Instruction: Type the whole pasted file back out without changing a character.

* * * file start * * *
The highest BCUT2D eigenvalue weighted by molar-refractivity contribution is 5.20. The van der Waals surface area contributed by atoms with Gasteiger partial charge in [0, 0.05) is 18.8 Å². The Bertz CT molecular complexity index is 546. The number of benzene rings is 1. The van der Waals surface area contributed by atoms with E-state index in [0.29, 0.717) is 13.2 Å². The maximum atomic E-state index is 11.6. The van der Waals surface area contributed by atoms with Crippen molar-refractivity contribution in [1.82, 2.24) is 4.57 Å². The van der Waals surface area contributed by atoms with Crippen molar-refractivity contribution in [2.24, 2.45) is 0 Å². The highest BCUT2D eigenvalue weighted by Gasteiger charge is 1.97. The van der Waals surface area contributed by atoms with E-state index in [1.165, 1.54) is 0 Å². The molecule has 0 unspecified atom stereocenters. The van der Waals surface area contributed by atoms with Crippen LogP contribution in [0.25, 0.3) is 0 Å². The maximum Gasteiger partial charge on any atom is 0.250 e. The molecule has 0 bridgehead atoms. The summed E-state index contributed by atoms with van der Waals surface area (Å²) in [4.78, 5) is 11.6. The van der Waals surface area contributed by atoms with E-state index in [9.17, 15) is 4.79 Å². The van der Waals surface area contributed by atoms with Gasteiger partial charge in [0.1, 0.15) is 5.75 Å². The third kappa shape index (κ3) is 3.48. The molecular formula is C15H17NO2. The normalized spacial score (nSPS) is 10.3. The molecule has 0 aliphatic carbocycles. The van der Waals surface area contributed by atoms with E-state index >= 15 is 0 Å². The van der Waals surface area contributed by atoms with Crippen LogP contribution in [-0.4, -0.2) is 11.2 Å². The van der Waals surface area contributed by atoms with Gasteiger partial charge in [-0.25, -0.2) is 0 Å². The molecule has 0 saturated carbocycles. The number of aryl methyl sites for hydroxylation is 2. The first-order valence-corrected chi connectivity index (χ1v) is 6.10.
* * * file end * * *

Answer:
The highest BCUT2D eigenvalue weighted by molar-refractivity contribution is 5.20. The van der Waals surface area contributed by atoms with Gasteiger partial charge in [0, 0.05) is 18.8 Å². The Bertz CT molecular complexity index is 546. The number of benzene rings is 1. The van der Waals surface area contributed by atoms with E-state index in [0.29, 0.717) is 13.2 Å². The maximum atomic E-state index is 11.6. The van der Waals surface area contributed by atoms with Crippen molar-refractivity contribution in [1.82, 2.24) is 4.57 Å². The van der Waals surface area contributed by atoms with Crippen molar-refractivity contribution in [2.24, 2.45) is 0 Å². The highest BCUT2D eigenvalue weighted by Gasteiger charge is 1.97. The van der Waals surface area contributed by atoms with E-state index in [1.165, 1.54) is 0 Å². The molecule has 0 unspecified atom stereocenters. The van der Waals surface area contributed by atoms with Crippen LogP contribution in [0.25, 0.3) is 0 Å². The maximum Gasteiger partial charge on any atom is 0.250 e. The molecule has 0 bridgehead atoms. The summed E-state index contributed by atoms with van der Waals surface area (Å²) in [4.78, 5) is 11.6. The van der Waals surface area contributed by atoms with E-state index in [9.17, 15) is 4.79 Å². The van der Waals surface area contributed by atoms with Gasteiger partial charge in [0.1, 0.15) is 5.75 Å². The third kappa shape index (κ3) is 3.48. The molecular formula is C15H17NO2. The normalized spacial score (nSPS) is 10.3. The molecule has 0 aliphatic carbocycles. The van der Waals surface area contributed by atoms with E-state index >= 15 is 0 Å². The van der Waals surface area contributed by atoms with Crippen LogP contribution in [-0.4, -0.2) is 11.2 Å². The van der Waals surface area contributed by atoms with Gasteiger partial charge in [-0.25, -0.2) is 0 Å². The molecule has 0 saturated carbocycles. The number of aryl methyl sites for hydroxylation is 2. The first-order valence-corrected chi connectivity index (χ1v) is 6.10.